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Chapter 2    ­Applications of Algebraic Modeling

of course), how much will the sod cost to cover the backyard after the pond and walkway are installed? 31. The core of a standard baseball as used in major league baseball has a radius of approximately 1.27 inches. How many square inches of horsehide does it take to cover the baseball completely? [See Example 6(b) for the necessary formula.]

33. If the height of a can of vegetables is doubled, by what factor does its volume increase? (Use the formula given in problem 32.) 34. Suppose the diameter of a cantaloupe were increased from 4 inches to 6 inches. (a) By what factor would the volume be increased? (b) By what factor would the surface area be increased? (See Example 6 for the necessary formulas.)

32. A child’s round “flop sided wading pool has a diameter of 10 feet and can be filled to a depth of 18 inches. How many cubic feet of water will the pool hold? (The formula for the volume of a cylinder is V 5 pr2h, where h is the height of the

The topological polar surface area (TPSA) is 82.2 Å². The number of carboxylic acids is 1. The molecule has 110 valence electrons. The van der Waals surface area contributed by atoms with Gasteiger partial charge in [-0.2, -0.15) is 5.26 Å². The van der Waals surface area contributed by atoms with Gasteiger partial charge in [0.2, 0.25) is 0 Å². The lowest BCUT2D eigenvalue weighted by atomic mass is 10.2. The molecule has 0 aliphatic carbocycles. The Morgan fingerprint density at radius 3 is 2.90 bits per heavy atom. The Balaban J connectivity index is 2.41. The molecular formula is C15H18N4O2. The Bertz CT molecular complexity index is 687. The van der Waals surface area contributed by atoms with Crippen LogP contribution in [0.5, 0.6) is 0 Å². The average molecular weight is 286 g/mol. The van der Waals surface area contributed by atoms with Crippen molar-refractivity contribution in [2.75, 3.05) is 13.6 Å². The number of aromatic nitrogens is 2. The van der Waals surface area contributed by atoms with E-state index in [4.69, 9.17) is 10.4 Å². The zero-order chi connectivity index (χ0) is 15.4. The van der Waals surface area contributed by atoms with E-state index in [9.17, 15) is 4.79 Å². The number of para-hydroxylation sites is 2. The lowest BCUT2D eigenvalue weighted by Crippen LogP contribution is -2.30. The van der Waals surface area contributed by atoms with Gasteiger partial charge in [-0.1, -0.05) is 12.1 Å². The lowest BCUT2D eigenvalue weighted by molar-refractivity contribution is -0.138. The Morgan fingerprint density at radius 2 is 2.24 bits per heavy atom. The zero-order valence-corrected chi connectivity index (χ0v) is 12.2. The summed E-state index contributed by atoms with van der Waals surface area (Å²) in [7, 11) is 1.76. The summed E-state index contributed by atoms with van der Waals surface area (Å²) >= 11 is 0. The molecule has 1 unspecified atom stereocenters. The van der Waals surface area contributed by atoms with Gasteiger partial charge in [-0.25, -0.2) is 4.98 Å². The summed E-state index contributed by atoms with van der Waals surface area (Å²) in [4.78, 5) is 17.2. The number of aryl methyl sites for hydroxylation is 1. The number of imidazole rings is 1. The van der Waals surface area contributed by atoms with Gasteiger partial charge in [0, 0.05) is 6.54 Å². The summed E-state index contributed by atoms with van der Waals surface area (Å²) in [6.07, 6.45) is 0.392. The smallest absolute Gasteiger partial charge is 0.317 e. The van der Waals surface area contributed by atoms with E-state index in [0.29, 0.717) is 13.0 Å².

Section

2-2

vertical side of the cylinder.) If there are 7.5 gallons in 1 cubic foot, how many gallons of water will it take to fill the pool

Models and Patterns in Triangles A triangle is the simplest of the polygons, having only three sides and three angles. Angles are measured in degrees and classified according to the number of degrees in each. The symbol for “degrees” is a little circle on the number of degrees in the same place that an exponent would go. So “180 degrees” will be written as 180°, “52 degrees” will be written as 52°, and so on. In addition to this symbol, the word “angle” will also be indicated by a symbol. Thus “angle A” will be written as /A, “angle D” will be written as /D, and so on. An acute angle measures between 0° and 90°; a right angle measures exactly 90°; an obtuse angle measures between 90° and 180°. Similarly, a triangle can be classified by the sizes of its angles. While the sum of the three angles in every triangle is 180°, if all angles are acute angles, the triangle is classified as an acute triangle. If one of the angles is an obtuse angle, the triangle is classified as an obtuse triangle. If one of the angles is a 90° angle or right angle, the triangle is classified as a right triangle. Right triangles have special properties and will be studied in depth in the next section. These classific tions of triangles are illustrated in Figure 2-7.